Aspen Planers has temporarily shut down their Merritt operations, closing two work sites in the Nicola Valley due to a lack of steady log supply. The closure is currently planned to last three weeks, but executives with Aspen Planers say it will ultimately be government approval of cutting permits and market conditions that determine the mill’s reopening date.
Approximately 150 employees of Aspen Planers, owned by locally founded but Surrey-based company AP Group, are affected by the shutdowns. Along with these employees, several contractors and logging truck drivers are out of work due to Aspen’s closure. The issue at hand, according to AP Group: a lack of logs. Despite the number of logs that remain sitting at Aspen Planer’s sawmill, logistical issues around supply and finishing abilities mean the mill can’t operate.
“The issue, in terms of the reason behind the three week closure, is just simply because we have a lack of logs,” said Bruce Rose, executive vice president with AP Group.
“Our log inventory has gone down to such a low level that it’s difficult to run our sawmill economically, efficiently, and effectively. We’ve got into a situation where we’ve run out of logs because we have not had any cutting permits approved by the government, and we have a large backlog of cutting permits that are not approved.”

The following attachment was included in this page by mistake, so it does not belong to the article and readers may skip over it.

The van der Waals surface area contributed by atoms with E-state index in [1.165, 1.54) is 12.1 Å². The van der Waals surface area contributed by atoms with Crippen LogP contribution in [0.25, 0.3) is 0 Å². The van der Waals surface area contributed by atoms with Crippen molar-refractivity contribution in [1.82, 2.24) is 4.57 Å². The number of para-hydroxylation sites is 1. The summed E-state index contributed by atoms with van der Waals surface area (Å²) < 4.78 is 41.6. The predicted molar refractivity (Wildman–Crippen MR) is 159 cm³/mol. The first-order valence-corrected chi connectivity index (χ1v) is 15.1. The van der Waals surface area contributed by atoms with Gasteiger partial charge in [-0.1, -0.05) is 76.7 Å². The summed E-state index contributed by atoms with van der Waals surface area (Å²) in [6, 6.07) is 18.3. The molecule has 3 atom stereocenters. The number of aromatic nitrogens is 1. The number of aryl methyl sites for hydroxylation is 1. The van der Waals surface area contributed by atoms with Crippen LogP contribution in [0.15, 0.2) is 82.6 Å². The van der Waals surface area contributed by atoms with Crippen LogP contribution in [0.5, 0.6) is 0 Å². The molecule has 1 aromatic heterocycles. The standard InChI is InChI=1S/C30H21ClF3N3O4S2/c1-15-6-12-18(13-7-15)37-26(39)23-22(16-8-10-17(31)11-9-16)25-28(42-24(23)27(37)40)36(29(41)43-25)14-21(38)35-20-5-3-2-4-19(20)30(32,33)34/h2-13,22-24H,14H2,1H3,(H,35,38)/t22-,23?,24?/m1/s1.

British Columbia’s Forest & Range Practices Act, which regulates the cutting of trees on Crown land, sets out the process for obtaining permits and permissions in regards to provincial forestry practices. The provincial government also sets an Allowable Annual Cut (AAC) for areas across the province, which determines the number of metres cubed of timber may be cut in the region per year. The AAC for Merritt’s forestry area is 1,200,000 m³, and those looking to harvest from that set amount must apply for cutting permits before falling trees.
Rose added that AP Group’s main frustration is the “unnecessarily complicated and opaque” process for obtaining a cutting permit, which he said stems from the government addressing outside pressures from environmental organizations and other groups. He believes these processes can be improved while remaining climate friendly and continuing to advance reconciliation with Indigenous communities. AP Group, along with their United Steelworkers represented employees, are engaged in discussions with the province on this issue.
“The employees are obviously deeply disappointed and frustrated with this situation,” added Rose.
“We can’t get on the timber harvesting land base, therefore we can’t operate and therefore can’t provide jobs. It has a direct and immediate effect on the community, and people’s livelihoods.”
A small number of Aspen workers accepted the company’s offer to relocate to other nearby operations, but most remain laid off and reliant on Employment Insurance (EI) and other benefits. These workers will return to work when fibre supply, market conditions, and cutting permits allow. Rose is hopeful this will be early in the New Year.